August 08, 2007

Anti-Anatomical Conclusion, or

Stealing the Trespass from the Thief




An ending is an alias. The poem goes on, in disguise, elsewhere.


But that change of guise or gait often seems painful and awkward.

The culprit is anything but elusive. She stumbles at the portal of the

next poem, the 'new' one. And can't get in without damaging

its architecture, anatomy.






making the poem might require stealth. Coming or going.

And given the sometime circularity of the word, of the a.k.a.,

it's just as well to grant the interchangeable quality of beginning

and ending.



Say the poem is a form, albeit a moving, animate one.

A generative structure in not determinative.


No consistent fingerprint.


Or say that the poem's costuming is only suggestive of identity and

some kind of lung and gristle flail underneath with a volition all

their own.




The spectral ends of continuity get damaged, bruised, and this is

the poem's basis. The bruise says: I'm alive; blood has flowed

through this channel.


            (At a recent appointment, my physical therapist began kneading my

                thigh in an excruciatingly painful way. "This is not relaxing my muscle,"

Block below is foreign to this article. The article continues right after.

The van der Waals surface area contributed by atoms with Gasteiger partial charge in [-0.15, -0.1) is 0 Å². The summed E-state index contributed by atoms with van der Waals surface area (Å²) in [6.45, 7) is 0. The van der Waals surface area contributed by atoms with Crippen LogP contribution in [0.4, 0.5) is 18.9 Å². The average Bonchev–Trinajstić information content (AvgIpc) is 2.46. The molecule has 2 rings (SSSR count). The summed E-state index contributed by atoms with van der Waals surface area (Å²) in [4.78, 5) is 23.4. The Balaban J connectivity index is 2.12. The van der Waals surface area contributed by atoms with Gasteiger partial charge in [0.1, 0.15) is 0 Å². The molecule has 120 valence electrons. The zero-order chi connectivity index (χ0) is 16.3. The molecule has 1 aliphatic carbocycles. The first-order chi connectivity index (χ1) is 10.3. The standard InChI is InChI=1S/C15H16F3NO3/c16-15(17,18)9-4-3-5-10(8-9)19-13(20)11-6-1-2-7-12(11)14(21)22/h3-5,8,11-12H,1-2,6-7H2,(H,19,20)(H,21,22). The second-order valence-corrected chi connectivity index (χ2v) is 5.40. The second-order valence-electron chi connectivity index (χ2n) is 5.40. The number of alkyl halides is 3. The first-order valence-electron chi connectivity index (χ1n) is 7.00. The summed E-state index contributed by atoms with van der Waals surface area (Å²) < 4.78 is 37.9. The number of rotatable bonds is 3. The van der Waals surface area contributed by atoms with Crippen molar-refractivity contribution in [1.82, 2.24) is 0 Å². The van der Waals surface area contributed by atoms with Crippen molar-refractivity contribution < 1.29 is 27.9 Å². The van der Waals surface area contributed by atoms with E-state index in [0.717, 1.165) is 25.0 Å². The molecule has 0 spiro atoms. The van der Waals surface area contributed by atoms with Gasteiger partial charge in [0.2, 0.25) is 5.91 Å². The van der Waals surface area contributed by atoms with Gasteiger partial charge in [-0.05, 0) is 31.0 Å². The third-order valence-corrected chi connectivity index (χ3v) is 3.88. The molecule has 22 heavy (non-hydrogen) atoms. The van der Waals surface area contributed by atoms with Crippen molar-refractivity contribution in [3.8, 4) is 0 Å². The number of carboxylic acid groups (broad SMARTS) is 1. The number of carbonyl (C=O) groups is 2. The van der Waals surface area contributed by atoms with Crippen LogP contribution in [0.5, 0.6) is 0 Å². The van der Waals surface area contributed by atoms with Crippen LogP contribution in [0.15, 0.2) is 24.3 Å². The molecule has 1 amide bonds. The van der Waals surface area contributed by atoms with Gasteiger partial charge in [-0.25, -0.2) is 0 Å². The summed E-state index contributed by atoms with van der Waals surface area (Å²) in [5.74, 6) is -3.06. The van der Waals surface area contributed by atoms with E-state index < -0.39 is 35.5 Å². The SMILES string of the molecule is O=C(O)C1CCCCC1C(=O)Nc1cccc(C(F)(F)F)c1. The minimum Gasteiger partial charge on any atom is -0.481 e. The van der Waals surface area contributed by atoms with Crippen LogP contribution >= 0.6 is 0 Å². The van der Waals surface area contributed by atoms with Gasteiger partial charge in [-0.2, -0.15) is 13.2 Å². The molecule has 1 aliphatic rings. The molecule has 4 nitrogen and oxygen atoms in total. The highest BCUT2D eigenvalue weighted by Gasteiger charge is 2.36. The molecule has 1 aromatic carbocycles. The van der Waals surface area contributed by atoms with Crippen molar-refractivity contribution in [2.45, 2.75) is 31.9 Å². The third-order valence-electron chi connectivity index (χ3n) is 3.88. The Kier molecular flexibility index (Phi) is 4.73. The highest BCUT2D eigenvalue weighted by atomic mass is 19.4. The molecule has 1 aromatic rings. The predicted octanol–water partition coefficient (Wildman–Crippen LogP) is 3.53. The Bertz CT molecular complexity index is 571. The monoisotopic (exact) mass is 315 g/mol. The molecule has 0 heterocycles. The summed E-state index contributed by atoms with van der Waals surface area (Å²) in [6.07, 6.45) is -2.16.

I gasped. "Oh no," he replied, "this is called traumatic massage." The idea

                is, almost, to do damage. Bruising the muscle brings in blood, which, it is

                hoped, will soften, make more fluid, the rigid fibers.)



To display the bruise is not to delimit the vigor

of the poem. It only exposes a part of the limb that extends indefinitely

from the hem of the garment. Blood once flowed here. And still

does, in traceries no one deigns to specify.




One might pick a lock and that's a way to blur the doorway's sense of

exterior and interior. Some one is breathing, there, in unsecured space.

Pursuing the free movement of air through these passages,

while the air, without remark, generates

itself. Lung's moist repetition.




If a poem were to have a 'heart,' the mechanism against conclusion

would be in place: poem as circulatory system. Boundaries are vaguely

decorative in relation to a nearly endless movement.


The name of a particular word, its enunciatory title: lub-dub's ironic

and happy irrelevance.



—Elizabeth Robinson

Posted by dwaber at August 8, 2007 04:36 PM